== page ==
By summer, the University of Mary Washington plans to have its own Sustainability Coordinator. The announcement of the new full-time position by UMW President Troy Paino in last week’s Board of Visitors meeting comes just in time for Earth Day and on the heels of Gov. Ralph Northam’s executive order to reduce Virginia’s reliance on single-use plastics.
“UMW has a long tradition of prioritizing sustainability, but it’s time we take that commitment to another level,” Paino said. “We need a dedicated position to develop and implement an ambitious plan that will make UMW a national leader among green campuses.”
The effort has already begun. A “Virginia Green” dining program, paired with academic programs, like the conservation biology, and Earth and environmental science majors, will serve as a launching pad for the sustainability coordinator. So will the recent Climate of Change discussion series, along with recycling, bike-sharing and other existing eco-specific initiatives.
UMW traded plastic straws for paper ones more than two years ago, said Campus Dining Marketing Coordinator Rose Benedict, and the University is listed among the nation’s most environmentally conscious schools in the 2021 edition of The Princeton Review’s Guide to Green Colleges. “We strongly recommend the University of Mary Washington to students who want to study and live at a green college,” said Editor-in-Chief Rob Franek.
The new sustainability coordinator position will be a “game-changer,” tying together Earth-friendly campaigns across campus – academic programs, community service opportunities, student activities, building efficiencies, recycling and waste-reduction initiatives. The list goes on and on, said Landscape and Grounds Manager Holly Chichester, who will chair the committee charged with choosing the new hire.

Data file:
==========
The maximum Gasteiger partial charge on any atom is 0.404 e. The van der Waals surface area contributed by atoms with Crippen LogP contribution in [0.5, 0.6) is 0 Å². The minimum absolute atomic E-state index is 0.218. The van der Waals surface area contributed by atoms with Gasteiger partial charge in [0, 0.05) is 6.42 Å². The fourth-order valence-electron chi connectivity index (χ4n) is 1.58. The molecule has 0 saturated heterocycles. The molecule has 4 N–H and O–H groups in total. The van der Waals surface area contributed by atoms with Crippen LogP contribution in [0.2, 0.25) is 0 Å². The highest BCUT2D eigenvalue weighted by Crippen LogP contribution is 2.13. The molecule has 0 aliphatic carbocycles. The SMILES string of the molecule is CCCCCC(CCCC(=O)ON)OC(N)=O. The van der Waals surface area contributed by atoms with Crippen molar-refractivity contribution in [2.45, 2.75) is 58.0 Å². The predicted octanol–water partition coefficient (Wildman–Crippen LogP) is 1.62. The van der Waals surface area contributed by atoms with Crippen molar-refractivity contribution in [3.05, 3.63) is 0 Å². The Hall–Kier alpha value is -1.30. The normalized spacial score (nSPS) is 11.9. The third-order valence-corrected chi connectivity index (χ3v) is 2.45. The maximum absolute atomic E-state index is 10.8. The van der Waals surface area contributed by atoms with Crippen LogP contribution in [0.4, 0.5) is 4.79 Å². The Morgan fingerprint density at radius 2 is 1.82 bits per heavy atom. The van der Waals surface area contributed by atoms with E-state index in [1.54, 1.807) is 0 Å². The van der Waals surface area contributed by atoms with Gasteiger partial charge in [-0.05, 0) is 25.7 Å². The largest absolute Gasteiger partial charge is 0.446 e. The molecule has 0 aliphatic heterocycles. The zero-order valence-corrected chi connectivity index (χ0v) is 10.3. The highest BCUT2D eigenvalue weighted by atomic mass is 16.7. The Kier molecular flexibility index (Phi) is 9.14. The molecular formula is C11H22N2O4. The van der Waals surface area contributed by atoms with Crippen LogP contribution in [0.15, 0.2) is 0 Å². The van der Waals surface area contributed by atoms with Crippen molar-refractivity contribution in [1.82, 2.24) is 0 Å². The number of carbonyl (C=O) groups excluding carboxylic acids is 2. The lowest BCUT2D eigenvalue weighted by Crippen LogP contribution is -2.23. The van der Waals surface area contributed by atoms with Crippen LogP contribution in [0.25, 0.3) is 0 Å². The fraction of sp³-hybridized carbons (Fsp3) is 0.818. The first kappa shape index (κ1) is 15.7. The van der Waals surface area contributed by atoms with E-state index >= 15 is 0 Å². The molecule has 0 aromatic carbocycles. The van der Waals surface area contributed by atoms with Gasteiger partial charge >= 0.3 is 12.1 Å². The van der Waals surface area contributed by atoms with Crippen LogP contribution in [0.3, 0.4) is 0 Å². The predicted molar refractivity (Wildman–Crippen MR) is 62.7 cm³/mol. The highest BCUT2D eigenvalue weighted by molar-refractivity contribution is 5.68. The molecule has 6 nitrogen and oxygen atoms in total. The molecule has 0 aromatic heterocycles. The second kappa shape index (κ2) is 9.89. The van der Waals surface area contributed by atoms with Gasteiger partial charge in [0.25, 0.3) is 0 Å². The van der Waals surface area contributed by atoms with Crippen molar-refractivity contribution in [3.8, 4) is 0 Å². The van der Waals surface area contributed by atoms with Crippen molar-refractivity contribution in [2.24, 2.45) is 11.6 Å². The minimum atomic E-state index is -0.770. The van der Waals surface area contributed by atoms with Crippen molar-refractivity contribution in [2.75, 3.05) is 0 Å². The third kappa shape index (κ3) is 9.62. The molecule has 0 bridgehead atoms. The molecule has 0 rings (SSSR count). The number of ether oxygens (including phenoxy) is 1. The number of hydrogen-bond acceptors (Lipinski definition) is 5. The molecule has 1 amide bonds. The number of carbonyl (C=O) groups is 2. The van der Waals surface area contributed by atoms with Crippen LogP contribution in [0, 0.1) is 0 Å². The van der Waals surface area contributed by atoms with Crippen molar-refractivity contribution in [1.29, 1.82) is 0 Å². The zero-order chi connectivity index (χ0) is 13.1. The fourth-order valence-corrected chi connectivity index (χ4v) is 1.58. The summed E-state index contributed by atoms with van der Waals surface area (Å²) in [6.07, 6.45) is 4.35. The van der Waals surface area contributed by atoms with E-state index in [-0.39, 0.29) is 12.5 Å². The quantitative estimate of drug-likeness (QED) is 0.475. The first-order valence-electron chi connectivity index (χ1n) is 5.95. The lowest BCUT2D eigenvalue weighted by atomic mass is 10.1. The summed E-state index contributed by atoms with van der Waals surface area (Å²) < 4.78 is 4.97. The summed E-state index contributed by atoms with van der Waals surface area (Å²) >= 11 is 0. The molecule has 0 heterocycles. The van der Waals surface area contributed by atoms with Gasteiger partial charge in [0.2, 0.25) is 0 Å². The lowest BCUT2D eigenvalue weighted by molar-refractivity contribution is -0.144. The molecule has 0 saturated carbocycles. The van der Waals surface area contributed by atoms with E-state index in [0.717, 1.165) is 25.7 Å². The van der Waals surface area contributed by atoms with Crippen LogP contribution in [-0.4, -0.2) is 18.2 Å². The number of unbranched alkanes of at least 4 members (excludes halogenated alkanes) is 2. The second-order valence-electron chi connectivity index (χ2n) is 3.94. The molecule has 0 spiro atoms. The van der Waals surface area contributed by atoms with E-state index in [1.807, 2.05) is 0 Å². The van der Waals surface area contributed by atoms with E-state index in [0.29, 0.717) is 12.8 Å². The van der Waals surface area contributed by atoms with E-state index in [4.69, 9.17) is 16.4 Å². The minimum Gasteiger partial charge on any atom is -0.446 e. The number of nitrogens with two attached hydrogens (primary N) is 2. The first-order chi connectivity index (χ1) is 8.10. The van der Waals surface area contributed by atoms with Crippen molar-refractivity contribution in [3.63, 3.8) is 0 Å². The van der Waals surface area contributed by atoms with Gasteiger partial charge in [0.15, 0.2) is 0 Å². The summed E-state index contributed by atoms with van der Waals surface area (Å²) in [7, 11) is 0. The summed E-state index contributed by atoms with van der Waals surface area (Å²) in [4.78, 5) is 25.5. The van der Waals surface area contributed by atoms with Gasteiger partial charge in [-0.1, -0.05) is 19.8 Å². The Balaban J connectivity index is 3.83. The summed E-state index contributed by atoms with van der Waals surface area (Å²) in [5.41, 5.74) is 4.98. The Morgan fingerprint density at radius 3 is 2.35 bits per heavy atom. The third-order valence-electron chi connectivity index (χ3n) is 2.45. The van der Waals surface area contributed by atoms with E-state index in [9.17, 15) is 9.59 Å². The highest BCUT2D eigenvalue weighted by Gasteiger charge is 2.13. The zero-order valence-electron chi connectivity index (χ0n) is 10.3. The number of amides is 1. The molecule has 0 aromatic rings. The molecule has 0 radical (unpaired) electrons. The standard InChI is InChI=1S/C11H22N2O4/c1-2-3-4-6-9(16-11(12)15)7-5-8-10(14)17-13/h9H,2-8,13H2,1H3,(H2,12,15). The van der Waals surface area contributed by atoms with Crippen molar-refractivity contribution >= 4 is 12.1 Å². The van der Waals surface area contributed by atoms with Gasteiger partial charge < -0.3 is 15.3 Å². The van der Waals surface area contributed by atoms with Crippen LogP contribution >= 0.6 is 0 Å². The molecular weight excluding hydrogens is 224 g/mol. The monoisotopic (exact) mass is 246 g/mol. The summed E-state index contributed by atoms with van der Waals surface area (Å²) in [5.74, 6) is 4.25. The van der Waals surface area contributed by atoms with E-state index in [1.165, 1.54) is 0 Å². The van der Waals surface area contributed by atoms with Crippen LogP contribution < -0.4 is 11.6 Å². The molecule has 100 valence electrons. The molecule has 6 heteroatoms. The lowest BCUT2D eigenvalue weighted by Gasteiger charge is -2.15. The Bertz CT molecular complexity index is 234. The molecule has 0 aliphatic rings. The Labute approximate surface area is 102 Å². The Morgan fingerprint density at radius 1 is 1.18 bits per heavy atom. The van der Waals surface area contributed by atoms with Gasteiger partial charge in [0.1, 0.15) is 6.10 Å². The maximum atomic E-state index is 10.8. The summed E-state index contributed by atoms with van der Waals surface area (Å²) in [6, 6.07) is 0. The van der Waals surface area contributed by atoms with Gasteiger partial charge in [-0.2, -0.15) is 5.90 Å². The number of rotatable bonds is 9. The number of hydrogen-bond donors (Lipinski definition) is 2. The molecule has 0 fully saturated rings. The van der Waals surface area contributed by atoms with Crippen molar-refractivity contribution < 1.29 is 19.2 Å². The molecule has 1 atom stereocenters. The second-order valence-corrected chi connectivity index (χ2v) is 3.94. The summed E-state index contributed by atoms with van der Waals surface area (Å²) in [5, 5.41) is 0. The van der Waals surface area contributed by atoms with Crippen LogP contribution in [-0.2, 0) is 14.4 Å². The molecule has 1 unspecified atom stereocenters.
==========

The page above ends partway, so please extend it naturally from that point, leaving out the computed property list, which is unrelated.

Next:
The person who fills the role will work closely with the President’s Council on Sustainability (PCS), formed in 2009, and with UMW’s environmentally conscious students, Paino said. The coordinator will implement programs and form partnerships that support the university’s strategic plan and its vision of fostering an environmentally sound culture, community engagement and social responsibility.
“That individual will then branch out to focus on forward-looking campus approaches to energy, economics, community well-being, and even technological innovation,” Chichester said. He or she will be a “driving force to promote a more eco-efficient campus and initiate sustainable life routines students will maintain after their time at UMW.”
A part-time student position has laid the groundwork for “UMW Sustainability” – a campus-wide promotion of environmentally sound practices meant to shape not only Mary Washington, but also the surrounding community and, ultimately, the world.
News of the pending position follows Gov. Northam’s executive order last month to curb the state’s use of plastics, which are not biodegradable, not easily recyclable, and add to land and water pollution. Executive branch state agencies, including colleges and universities, are asked to halt by the end of July 2021 the buying and distributing of single-use plastics such as bags, cutlery, water bottles, food containers and straws, and to develop plans to phase out all such non-medical plastics by 2025.
“We’ll certainly work closely with UMW to ensure we meet required standards and protocols,” said David Schneider, general manager of University Dining, the first program of its type to receive “Virginia Green” designation.
Associate Professor of Earth and Environmental Sciences Melanie Szulczewski said she has been impressed by the myriad and creative sustainability initiatives undertaken by faculty, staff and students with minimal institutional resources. “I speak for the entire sustainability council when I say how thrilled we will be to welcome this new UMW employee to campus,” said Szulczewski, who also is career advisor for the environmental sustainability minor.
So will Paino.
“I’m excited that this individual will work closely with our community-minded UMW students who are particularly passionate about protecting our planet for future generations.”